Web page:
Creative Commons
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Creative Commons icons
Creative Commons
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At Wikiversity, you can learn about:
Creative Commons
  • Creative Commons
  • A short Flash animation describing Creative Commons
  • International Commons: Creative Commons initiatives outside the United States
  • ccPublisher -(a tool to tag files with a Creative Commons license and upload them to the Internet Archive)
  • Yahoo Creative Commons Search.
  • "CC365: Creative Commons Song-a-day calendar" The Song-a-day calendar of Creative Commons Music
  • Plugin for Mozilla Firefox -(displays Creative Commons attributes in the status bar)
  • Free the Sounds - A website for sharing and collaborating on sounds, loops, songs, samples, etc. licensed under a Creative Commons license.


  • "The Commons: The Commons as an Idea - Ideas as a Commons" -(article by David M. Berry about the commons and ideas)
  • "BBC to Open Content Floodgates The BBC's Creative Archive project" -(article in Wired magazine on the BBC's use of Creative Commons licenses)
  • "Creative Commons: Let’s be creative together" -(from "Framasoft")
  • "Take My Music ... Please" -(a Newsweek article about Creative Commons by Brian Braiker)
  • "Creative Commons Humbug" -(critical article in PC Magazine by John C. Dvorak)
  • "Creative Humbug" -(critical article by Péter Benjamin Tóth)
    • "Creative Humbug? Bah the humbug, let’s get creative!" -(response to Tóth's criticism by Mia Garlick)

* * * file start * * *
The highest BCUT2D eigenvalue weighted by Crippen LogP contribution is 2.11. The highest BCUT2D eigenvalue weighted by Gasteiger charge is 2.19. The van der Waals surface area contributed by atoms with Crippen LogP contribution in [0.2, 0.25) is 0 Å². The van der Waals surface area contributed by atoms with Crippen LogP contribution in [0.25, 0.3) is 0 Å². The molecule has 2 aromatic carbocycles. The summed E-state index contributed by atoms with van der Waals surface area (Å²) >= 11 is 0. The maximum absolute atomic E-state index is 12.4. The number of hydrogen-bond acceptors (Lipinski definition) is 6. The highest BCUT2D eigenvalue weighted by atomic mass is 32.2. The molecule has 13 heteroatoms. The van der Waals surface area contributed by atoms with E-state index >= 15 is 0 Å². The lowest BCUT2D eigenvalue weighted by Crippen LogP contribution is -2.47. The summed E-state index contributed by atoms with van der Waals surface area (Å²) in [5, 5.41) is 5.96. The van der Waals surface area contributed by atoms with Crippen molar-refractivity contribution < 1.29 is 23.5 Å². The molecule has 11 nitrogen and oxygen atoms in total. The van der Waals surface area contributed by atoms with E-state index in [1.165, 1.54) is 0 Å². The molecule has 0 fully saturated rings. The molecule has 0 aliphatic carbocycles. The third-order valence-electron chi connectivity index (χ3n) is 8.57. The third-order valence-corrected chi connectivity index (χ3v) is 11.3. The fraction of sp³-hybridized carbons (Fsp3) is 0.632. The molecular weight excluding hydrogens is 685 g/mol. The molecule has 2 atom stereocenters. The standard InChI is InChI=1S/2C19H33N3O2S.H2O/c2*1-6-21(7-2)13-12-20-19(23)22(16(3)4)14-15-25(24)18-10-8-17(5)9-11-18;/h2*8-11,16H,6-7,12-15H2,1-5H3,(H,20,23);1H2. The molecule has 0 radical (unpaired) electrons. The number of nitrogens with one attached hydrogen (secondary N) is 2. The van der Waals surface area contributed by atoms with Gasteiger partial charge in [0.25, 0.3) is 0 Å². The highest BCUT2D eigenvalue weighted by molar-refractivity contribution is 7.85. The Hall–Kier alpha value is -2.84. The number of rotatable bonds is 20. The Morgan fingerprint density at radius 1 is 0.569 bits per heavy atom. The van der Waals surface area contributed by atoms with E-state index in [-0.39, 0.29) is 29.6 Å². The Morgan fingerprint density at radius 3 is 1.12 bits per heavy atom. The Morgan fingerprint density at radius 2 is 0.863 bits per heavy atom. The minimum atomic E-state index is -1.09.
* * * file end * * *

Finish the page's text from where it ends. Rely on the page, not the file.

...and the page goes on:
• Berry, D. M. & Moss, G. (2005). On the “Creative Commons”: a critique of the commons without commonalty. Free Software Magazine. No. 5.
  • Berry, D. M & Moss, G. (2005). Libre Commons = Libre Culture + Radical Democracy. Noema. No. 44.
  • Fitzgerald, Michael (2005), Copyleft hits a Snag. Technology Review
  • Hill, Benjamin Mako. (2005). Towards a Standard of Freedom: Creative Commons and the Free Software Movement.
  • Nimmer, Raymond (2005). Open source license proliferation, a broader view
  • Orlowski, Andrew (2005). On Creativity, Computers and Copyright. The Register
  • Tóth, Péter Benjamin. (2005). Creative Humbug: Personal feelings about the Creative Commons licenses
  • Richard Stallman explains his disagreement with Creative Commons
  • A Debian Developer gives his summary of problems discussed on the debian-legal mailing list (note that this comments on the outdated 2.0 versions of the licenses)
  • "Why the BBS Documentary is Creative Commons" by Jason Scott
  • Greentown article Overview of copyright history from 1556 leading to Creative
  • Möller, Erik (2006). The Case for Free Use: Reasons Not to Use a Creative Commons NC License. Open Source Jahrbuch 2006.
  • Find music for your broadcast & avoid paying HUGE royalties.